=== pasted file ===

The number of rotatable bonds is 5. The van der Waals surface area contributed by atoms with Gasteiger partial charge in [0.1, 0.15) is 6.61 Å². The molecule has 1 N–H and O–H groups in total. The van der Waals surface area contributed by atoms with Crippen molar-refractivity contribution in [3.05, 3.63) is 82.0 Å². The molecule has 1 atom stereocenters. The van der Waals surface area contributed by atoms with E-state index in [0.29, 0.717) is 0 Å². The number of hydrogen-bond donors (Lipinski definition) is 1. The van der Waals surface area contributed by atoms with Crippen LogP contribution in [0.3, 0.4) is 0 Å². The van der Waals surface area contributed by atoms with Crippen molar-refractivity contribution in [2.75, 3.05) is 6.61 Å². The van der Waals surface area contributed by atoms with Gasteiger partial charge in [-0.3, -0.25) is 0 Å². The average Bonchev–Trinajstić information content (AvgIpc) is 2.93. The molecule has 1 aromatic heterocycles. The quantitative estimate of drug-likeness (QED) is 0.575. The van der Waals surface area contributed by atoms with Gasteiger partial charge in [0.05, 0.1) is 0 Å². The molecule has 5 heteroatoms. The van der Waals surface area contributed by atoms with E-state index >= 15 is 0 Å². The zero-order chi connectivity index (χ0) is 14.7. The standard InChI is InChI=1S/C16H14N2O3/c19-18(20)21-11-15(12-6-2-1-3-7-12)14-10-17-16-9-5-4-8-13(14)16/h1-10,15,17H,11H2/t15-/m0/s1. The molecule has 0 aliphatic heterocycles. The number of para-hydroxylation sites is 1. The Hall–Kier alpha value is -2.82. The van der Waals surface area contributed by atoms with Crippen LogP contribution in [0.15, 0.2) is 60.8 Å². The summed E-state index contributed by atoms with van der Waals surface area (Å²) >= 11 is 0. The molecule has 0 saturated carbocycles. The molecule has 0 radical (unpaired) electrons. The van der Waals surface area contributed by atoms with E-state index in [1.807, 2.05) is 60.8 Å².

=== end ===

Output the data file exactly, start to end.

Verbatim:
The number of rotatable bonds is 5. The van der Waals surface area contributed by atoms with Gasteiger partial charge in [0.1, 0.15) is 6.61 Å². The molecule has 1 N–H and O–H groups in total. The van der Waals surface area contributed by atoms with Crippen molar-refractivity contribution in [3.05, 3.63) is 82.0 Å². The molecule has 1 atom stereocenters. The van der Waals surface area contributed by atoms with E-state index in [0.29, 0.717) is 0 Å². The number of hydrogen-bond donors (Lipinski definition) is 1. The van der Waals surface area contributed by atoms with Crippen LogP contribution in [0.3, 0.4) is 0 Å². The van der Waals surface area contributed by atoms with Crippen molar-refractivity contribution in [2.75, 3.05) is 6.61 Å². The van der Waals surface area contributed by atoms with Gasteiger partial charge in [-0.3, -0.25) is 0 Å². The average Bonchev–Trinajstić information content (AvgIpc) is 2.93. The molecule has 1 aromatic heterocycles. The quantitative estimate of drug-likeness (QED) is 0.575. The van der Waals surface area contributed by atoms with Gasteiger partial charge in [0.05, 0.1) is 0 Å². The molecule has 5 heteroatoms. The van der Waals surface area contributed by atoms with E-state index >= 15 is 0 Å². The zero-order chi connectivity index (χ0) is 14.7. The standard InChI is InChI=1S/C16H14N2O3/c19-18(20)21-11-15(12-6-2-1-3-7-12)14-10-17-16-9-5-4-8-13(14)16/h1-10,15,17H,11H2/t15-/m0/s1. The molecule has 0 aliphatic heterocycles. The number of para-hydroxylation sites is 1. The Hall–Kier alpha value is -2.82. The van der Waals surface area contributed by atoms with Crippen LogP contribution in [0.15, 0.2) is 60.8 Å². The summed E-state index contributed by atoms with van der Waals surface area (Å²) >= 11 is 0. The molecule has 0 saturated carbocycles. The molecule has 0 radical (unpaired) electrons. The van der Waals surface area contributed by atoms with E-state index in [1.807, 2.05) is 60.8 Å².